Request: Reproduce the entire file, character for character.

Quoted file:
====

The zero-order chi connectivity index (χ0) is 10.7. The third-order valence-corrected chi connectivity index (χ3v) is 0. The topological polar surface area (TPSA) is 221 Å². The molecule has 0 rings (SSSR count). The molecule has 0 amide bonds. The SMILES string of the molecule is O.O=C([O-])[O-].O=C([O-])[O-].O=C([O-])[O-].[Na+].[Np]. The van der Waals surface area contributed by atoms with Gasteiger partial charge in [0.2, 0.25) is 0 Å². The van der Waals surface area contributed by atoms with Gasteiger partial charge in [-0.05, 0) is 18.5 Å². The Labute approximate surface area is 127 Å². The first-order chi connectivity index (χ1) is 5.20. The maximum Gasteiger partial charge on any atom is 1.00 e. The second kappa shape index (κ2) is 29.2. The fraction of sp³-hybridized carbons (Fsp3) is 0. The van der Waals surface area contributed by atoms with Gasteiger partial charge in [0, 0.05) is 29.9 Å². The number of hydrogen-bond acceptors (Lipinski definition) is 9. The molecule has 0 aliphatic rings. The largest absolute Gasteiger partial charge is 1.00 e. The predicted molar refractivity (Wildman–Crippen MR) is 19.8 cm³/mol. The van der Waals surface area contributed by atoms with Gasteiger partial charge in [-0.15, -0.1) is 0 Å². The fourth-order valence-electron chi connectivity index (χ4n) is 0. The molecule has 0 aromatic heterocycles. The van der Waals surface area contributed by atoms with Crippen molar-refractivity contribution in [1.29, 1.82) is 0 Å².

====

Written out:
The zero-order chi connectivity index (χ0) is 10.7. The third-order valence-corrected chi connectivity index (χ3v) is 0. The topological polar surface area (TPSA) is 221 Å². The molecule has 0 rings (SSSR count). The molecule has 0 amide bonds. The SMILES string of the molecule is O.O=C([O-])[O-].O=C([O-])[O-].O=C([O-])[O-].[Na+].[Np]. The van der Waals surface area contributed by atoms with Gasteiger partial charge in [0.2, 0.25) is 0 Å². The van der Waals surface area contributed by atoms with Gasteiger partial charge in [-0.05, 0) is 18.5 Å². The Labute approximate surface area is 127 Å². The first-order chi connectivity index (χ1) is 5.20. The maximum Gasteiger partial charge on any atom is 1.00 e. The second kappa shape index (κ2) is 29.2. The fraction of sp³-hybridized carbons (Fsp3) is 0. The van der Waals surface area contributed by atoms with Gasteiger partial charge in [0, 0.05) is 29.9 Å². The number of hydrogen-bond acceptors (Lipinski definition) is 9. The molecule has 0 aliphatic rings. The largest absolute Gasteiger partial charge is 1.00 e. The predicted molar refractivity (Wildman–Crippen MR) is 19.8 cm³/mol. The van der Waals surface area contributed by atoms with Gasteiger partial charge in [-0.15, -0.1) is 0 Å². The fourth-order valence-electron chi connectivity index (χ4n) is 0. The molecule has 0 aromatic heterocycles. The van der Waals surface area contributed by atoms with Crippen molar-refractivity contribution in [1.29, 1.82) is 0 Å².